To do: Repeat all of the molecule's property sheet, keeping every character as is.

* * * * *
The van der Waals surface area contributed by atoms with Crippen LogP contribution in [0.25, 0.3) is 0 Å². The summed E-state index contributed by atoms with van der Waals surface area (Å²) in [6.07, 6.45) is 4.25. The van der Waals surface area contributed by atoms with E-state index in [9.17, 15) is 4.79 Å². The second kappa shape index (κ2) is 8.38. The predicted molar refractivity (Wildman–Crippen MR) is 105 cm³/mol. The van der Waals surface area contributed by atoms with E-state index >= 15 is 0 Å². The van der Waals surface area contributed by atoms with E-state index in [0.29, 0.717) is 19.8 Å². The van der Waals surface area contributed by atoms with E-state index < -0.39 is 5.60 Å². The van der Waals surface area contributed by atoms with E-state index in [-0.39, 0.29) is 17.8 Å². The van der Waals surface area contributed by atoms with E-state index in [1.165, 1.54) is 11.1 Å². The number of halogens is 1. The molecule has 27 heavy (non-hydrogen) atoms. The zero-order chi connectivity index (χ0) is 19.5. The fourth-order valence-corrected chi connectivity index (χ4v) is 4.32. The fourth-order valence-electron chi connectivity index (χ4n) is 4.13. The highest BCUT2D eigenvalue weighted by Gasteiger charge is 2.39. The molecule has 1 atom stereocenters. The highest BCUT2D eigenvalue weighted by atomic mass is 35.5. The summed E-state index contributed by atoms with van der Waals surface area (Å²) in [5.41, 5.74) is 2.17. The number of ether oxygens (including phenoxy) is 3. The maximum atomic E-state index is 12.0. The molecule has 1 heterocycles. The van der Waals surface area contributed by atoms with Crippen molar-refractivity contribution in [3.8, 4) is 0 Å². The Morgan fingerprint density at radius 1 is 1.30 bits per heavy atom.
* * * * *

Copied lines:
The van der Waals surface area contributed by atoms with Crippen LogP contribution in [0.25, 0.3) is 0 Å². The summed E-state index contributed by atoms with van der Waals surface area (Å²) in [6.07, 6.45) is 4.25. The van der Waals surface area contributed by atoms with E-state index in [9.17, 15) is 4.79 Å². The second kappa shape index (κ2) is 8.38. The predicted molar refractivity (Wildman–Crippen MR) is 105 cm³/mol. The van der Waals surface area contributed by atoms with E-state index >= 15 is 0 Å². The van der Waals surface area contributed by atoms with E-state index in [0.29, 0.717) is 19.8 Å². The van der Waals surface area contributed by atoms with E-state index < -0.39 is 5.60 Å². The van der Waals surface area contributed by atoms with E-state index in [-0.39, 0.29) is 17.8 Å². The van der Waals surface area contributed by atoms with E-state index in [1.165, 1.54) is 11.1 Å². The number of halogens is 1. The molecule has 27 heavy (non-hydrogen) atoms. The zero-order chi connectivity index (χ0) is 19.5. The fourth-order valence-corrected chi connectivity index (χ4v) is 4.32. The fourth-order valence-electron chi connectivity index (χ4n) is 4.13. The highest BCUT2D eigenvalue weighted by Gasteiger charge is 2.39. The molecule has 1 atom stereocenters. The highest BCUT2D eigenvalue weighted by atomic mass is 35.5. The summed E-state index contributed by atoms with van der Waals surface area (Å²) in [5.41, 5.74) is 2.17. The number of ether oxygens (including phenoxy) is 3. The maximum atomic E-state index is 12.0. The molecule has 1 heterocycles. The van der Waals surface area contributed by atoms with Crippen molar-refractivity contribution in [3.8, 4) is 0 Å². The Morgan fingerprint density at radius 1 is 1.30 bits per heavy atom.